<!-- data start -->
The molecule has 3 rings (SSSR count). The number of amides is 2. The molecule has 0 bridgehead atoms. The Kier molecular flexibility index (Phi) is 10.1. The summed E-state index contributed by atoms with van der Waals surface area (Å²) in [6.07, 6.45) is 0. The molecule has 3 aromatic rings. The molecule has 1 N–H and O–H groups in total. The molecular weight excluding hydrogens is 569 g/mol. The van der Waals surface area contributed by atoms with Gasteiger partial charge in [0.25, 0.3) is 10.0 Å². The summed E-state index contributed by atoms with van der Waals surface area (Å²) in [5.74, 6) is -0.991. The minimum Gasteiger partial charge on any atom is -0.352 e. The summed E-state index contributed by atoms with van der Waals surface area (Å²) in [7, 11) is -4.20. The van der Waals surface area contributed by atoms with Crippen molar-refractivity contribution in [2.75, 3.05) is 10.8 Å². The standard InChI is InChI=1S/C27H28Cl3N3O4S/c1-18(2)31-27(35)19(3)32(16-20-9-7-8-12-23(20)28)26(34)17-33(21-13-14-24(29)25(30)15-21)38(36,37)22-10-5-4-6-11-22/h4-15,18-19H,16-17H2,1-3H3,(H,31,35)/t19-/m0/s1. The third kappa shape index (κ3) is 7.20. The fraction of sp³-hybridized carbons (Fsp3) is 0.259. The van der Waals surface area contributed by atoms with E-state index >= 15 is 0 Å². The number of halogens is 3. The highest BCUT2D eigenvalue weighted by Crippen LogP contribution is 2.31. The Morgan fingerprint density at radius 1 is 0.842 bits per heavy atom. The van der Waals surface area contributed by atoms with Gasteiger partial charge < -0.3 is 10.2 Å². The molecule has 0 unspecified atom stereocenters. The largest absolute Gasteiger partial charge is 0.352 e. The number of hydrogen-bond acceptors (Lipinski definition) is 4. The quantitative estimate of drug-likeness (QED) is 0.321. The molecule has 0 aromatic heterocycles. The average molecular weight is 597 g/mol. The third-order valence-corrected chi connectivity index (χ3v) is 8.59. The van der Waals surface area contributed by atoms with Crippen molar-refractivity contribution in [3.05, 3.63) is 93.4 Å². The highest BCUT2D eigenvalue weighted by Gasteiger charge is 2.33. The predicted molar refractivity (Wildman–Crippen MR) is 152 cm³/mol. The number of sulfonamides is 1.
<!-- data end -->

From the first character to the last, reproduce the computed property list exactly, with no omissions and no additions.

The molecule has 3 rings (SSSR count). The number of amides is 2. The molecule has 0 bridgehead atoms. The Kier molecular flexibility index (Phi) is 10.1. The summed E-state index contributed by atoms with van der Waals surface area (Å²) in [6.07, 6.45) is 0. The molecule has 3 aromatic rings. The molecule has 1 N–H and O–H groups in total. The molecular weight excluding hydrogens is 569 g/mol. The van der Waals surface area contributed by atoms with Gasteiger partial charge in [0.25, 0.3) is 10.0 Å². The summed E-state index contributed by atoms with van der Waals surface area (Å²) in [5.74, 6) is -0.991. The minimum Gasteiger partial charge on any atom is -0.352 e. The summed E-state index contributed by atoms with van der Waals surface area (Å²) in [7, 11) is -4.20. The van der Waals surface area contributed by atoms with Crippen molar-refractivity contribution in [2.75, 3.05) is 10.8 Å². The standard InChI is InChI=1S/C27H28Cl3N3O4S/c1-18(2)31-27(35)19(3)32(16-20-9-7-8-12-23(20)28)26(34)17-33(21-13-14-24(29)25(30)15-21)38(36,37)22-10-5-4-6-11-22/h4-15,18-19H,16-17H2,1-3H3,(H,31,35)/t19-/m0/s1. The third kappa shape index (κ3) is 7.20. The fraction of sp³-hybridized carbons (Fsp3) is 0.259. The van der Waals surface area contributed by atoms with E-state index >= 15 is 0 Å². The number of halogens is 3. The highest BCUT2D eigenvalue weighted by Crippen LogP contribution is 2.31. The Morgan fingerprint density at radius 1 is 0.842 bits per heavy atom. The van der Waals surface area contributed by atoms with Gasteiger partial charge < -0.3 is 10.2 Å². The molecule has 0 unspecified atom stereocenters. The largest absolute Gasteiger partial charge is 0.352 e. The number of hydrogen-bond acceptors (Lipinski definition) is 4. The quantitative estimate of drug-likeness (QED) is 0.321. The molecule has 0 aromatic heterocycles. The average molecular weight is 597 g/mol. The third-order valence-corrected chi connectivity index (χ3v) is 8.59. The van der Waals surface area contributed by atoms with Crippen molar-refractivity contribution in [3.05, 3.63) is 93.4 Å². The highest BCUT2D eigenvalue weighted by Gasteiger charge is 2.33. The predicted molar refractivity (Wildman–Crippen MR) is 152 cm³/mol. The number of sulfonamides is 1.